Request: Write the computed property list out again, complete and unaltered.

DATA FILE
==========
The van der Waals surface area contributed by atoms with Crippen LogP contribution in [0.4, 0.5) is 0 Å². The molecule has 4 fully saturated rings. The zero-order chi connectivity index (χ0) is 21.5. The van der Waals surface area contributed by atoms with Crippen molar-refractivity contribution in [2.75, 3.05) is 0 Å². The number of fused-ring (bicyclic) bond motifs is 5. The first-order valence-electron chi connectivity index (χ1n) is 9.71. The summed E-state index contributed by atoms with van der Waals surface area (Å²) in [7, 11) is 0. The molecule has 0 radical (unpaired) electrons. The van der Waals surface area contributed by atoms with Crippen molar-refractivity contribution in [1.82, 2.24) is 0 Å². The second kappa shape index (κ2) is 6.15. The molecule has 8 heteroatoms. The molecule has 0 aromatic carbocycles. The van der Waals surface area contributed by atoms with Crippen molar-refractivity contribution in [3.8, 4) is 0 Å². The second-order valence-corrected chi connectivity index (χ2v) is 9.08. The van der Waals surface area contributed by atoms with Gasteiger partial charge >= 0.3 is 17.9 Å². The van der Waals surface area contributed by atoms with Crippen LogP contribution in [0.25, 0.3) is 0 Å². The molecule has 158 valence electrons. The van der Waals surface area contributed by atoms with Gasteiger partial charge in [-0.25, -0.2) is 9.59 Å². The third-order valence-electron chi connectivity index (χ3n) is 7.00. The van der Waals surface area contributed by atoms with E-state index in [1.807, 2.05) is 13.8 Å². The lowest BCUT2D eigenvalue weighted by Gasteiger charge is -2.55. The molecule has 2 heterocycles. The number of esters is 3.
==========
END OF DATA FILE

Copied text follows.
The van der Waals surface area contributed by atoms with Crippen LogP contribution in [0.4, 0.5) is 0 Å². The molecule has 4 fully saturated rings. The zero-order chi connectivity index (χ0) is 21.5. The van der Waals surface area contributed by atoms with Crippen molar-refractivity contribution in [2.75, 3.05) is 0 Å². The number of fused-ring (bicyclic) bond motifs is 5. The first-order valence-electron chi connectivity index (χ1n) is 9.71. The summed E-state index contributed by atoms with van der Waals surface area (Å²) in [7, 11) is 0. The molecule has 0 radical (unpaired) electrons. The van der Waals surface area contributed by atoms with Crippen molar-refractivity contribution in [1.82, 2.24) is 0 Å². The second kappa shape index (κ2) is 6.15. The molecule has 8 heteroatoms. The molecule has 0 aromatic carbocycles. The van der Waals surface area contributed by atoms with Crippen molar-refractivity contribution in [3.8, 4) is 0 Å². The second-order valence-corrected chi connectivity index (χ2v) is 9.08. The van der Waals surface area contributed by atoms with Gasteiger partial charge >= 0.3 is 17.9 Å². The van der Waals surface area contributed by atoms with Crippen LogP contribution in [0.25, 0.3) is 0 Å². The molecule has 158 valence electrons. The van der Waals surface area contributed by atoms with Gasteiger partial charge in [-0.25, -0.2) is 9.59 Å². The third-order valence-electron chi connectivity index (χ3n) is 7.00. The van der Waals surface area contributed by atoms with E-state index in [1.807, 2.05) is 13.8 Å². The lowest BCUT2D eigenvalue weighted by Gasteiger charge is -2.55. The molecule has 2 heterocycles. The number of esters is 3.